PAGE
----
Deadpool Review

Equal parts funny, action-packed, and plain weird, Ryan Reynolds brings an original superhero to an unoriginal story.

Out With the Old


Superhero movies have begun to develop a kind of formula now that makes them repetitive. Hero gains powers, expendable bad guy that seeks to destroy the world, a CGI heavy third act with big explosions, and small set ups for a sequel. The genre is starting to become tired in ways leading to audience fatigue. Enter Deadpool which is so different, so unique, and so obscure it invigorates new life into the genre while also poking fun at it. The character that Ryan Reynolds embodies carries the movie and superhero franchise to new heights even when it sometimes falls prey to the typical tropes that plague the genre. Nonetheless, Deadpool remains a great film helmed by an excellent lead, great humor, and a smaller contained story.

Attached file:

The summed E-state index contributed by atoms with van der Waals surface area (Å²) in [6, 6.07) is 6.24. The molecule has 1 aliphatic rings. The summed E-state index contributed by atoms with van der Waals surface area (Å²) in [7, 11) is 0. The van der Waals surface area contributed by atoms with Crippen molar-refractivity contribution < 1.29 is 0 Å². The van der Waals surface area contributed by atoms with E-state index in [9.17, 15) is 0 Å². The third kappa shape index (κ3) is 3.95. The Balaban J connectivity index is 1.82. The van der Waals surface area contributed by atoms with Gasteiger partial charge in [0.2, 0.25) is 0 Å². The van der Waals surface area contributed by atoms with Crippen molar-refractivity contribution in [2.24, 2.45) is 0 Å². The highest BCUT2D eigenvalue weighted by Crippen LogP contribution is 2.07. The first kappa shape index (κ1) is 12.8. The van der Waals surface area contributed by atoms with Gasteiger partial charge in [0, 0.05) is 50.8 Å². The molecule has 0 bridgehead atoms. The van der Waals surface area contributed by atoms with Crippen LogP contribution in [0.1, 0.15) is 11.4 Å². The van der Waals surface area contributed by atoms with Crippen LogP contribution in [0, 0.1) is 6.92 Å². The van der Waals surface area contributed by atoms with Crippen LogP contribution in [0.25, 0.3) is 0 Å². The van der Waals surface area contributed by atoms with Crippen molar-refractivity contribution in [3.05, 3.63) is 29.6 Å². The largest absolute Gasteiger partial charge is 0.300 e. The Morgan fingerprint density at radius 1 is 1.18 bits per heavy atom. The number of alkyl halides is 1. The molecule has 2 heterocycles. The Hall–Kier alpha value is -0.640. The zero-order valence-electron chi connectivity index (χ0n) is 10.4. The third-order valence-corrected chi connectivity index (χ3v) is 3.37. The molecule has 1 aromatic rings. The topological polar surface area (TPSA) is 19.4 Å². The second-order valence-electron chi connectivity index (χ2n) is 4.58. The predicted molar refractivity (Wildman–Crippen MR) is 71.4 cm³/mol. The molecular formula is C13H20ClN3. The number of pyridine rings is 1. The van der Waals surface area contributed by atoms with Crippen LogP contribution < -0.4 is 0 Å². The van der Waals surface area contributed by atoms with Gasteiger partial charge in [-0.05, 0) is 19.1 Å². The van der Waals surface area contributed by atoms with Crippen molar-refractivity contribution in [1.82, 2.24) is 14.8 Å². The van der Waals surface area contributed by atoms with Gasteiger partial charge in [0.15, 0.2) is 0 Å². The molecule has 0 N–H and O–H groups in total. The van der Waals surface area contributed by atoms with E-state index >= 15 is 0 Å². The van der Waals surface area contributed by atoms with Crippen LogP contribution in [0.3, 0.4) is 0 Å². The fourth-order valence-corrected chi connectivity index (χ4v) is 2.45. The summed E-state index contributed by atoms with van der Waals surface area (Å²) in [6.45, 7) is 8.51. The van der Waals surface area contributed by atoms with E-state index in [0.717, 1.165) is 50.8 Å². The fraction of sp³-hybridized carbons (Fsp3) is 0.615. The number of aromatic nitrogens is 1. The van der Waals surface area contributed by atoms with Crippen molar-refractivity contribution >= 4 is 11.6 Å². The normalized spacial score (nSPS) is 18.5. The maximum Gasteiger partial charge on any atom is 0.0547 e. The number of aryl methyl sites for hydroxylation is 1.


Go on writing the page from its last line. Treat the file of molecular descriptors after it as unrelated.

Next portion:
After being diagnosed with cancer, Wade Wilson seeks to cure himself by any means necessary. After enlisting in a therapy that tortures and disfigures him, Wade is left with superhuman abilities of self healing and heightened senses. Wade assumes the name Deadpool and begins a journey intending to track down the men who tortured him.

Where the movie shines is through the excellent performance that Ryan Reynolds puts on to embody Deadpool. He is extremely charismatic, vulgar, charming, and just exudes a certain confidence that is not found in other actors or actresses that play a superhero. This is not the first time he has played the character (although we should just let the past be the past), but this time it’s with a different bravado and personality that totally works.